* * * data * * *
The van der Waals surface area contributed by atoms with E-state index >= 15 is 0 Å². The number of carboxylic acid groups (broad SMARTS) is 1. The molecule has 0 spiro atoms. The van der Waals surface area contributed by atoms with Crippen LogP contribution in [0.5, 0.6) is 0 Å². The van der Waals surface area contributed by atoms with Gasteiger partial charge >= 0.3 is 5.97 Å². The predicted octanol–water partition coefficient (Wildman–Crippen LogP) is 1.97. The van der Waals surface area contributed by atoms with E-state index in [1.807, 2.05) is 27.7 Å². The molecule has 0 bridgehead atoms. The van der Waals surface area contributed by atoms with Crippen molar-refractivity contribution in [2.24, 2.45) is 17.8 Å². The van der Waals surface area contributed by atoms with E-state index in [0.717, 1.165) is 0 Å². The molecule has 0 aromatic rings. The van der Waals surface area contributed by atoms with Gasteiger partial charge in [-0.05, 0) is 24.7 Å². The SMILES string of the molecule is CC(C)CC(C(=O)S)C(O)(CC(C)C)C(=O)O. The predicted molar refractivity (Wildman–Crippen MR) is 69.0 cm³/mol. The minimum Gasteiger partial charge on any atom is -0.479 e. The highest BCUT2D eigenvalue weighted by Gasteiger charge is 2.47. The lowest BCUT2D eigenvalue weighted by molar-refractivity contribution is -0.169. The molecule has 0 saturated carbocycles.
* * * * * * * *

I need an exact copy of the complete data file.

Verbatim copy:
The van der Waals surface area contributed by atoms with E-state index >= 15 is 0 Å². The number of carboxylic acid groups (broad SMARTS) is 1. The molecule has 0 spiro atoms. The van der Waals surface area contributed by atoms with Crippen LogP contribution in [0.5, 0.6) is 0 Å². The van der Waals surface area contributed by atoms with Gasteiger partial charge >= 0.3 is 5.97 Å². The predicted octanol–water partition coefficient (Wildman–Crippen LogP) is 1.97. The van der Waals surface area contributed by atoms with E-state index in [1.807, 2.05) is 27.7 Å². The molecule has 0 bridgehead atoms. The van der Waals surface area contributed by atoms with Crippen molar-refractivity contribution in [2.24, 2.45) is 17.8 Å². The van der Waals surface area contributed by atoms with E-state index in [0.717, 1.165) is 0 Å². The molecule has 0 aromatic rings. The van der Waals surface area contributed by atoms with Gasteiger partial charge in [-0.05, 0) is 24.7 Å². The SMILES string of the molecule is CC(C)CC(C(=O)S)C(O)(CC(C)C)C(=O)O. The predicted molar refractivity (Wildman–Crippen MR) is 69.0 cm³/mol. The minimum Gasteiger partial charge on any atom is -0.479 e. The highest BCUT2D eigenvalue weighted by Gasteiger charge is 2.47. The lowest BCUT2D eigenvalue weighted by molar-refractivity contribution is -0.169. The molecule has 0 saturated carbocycles.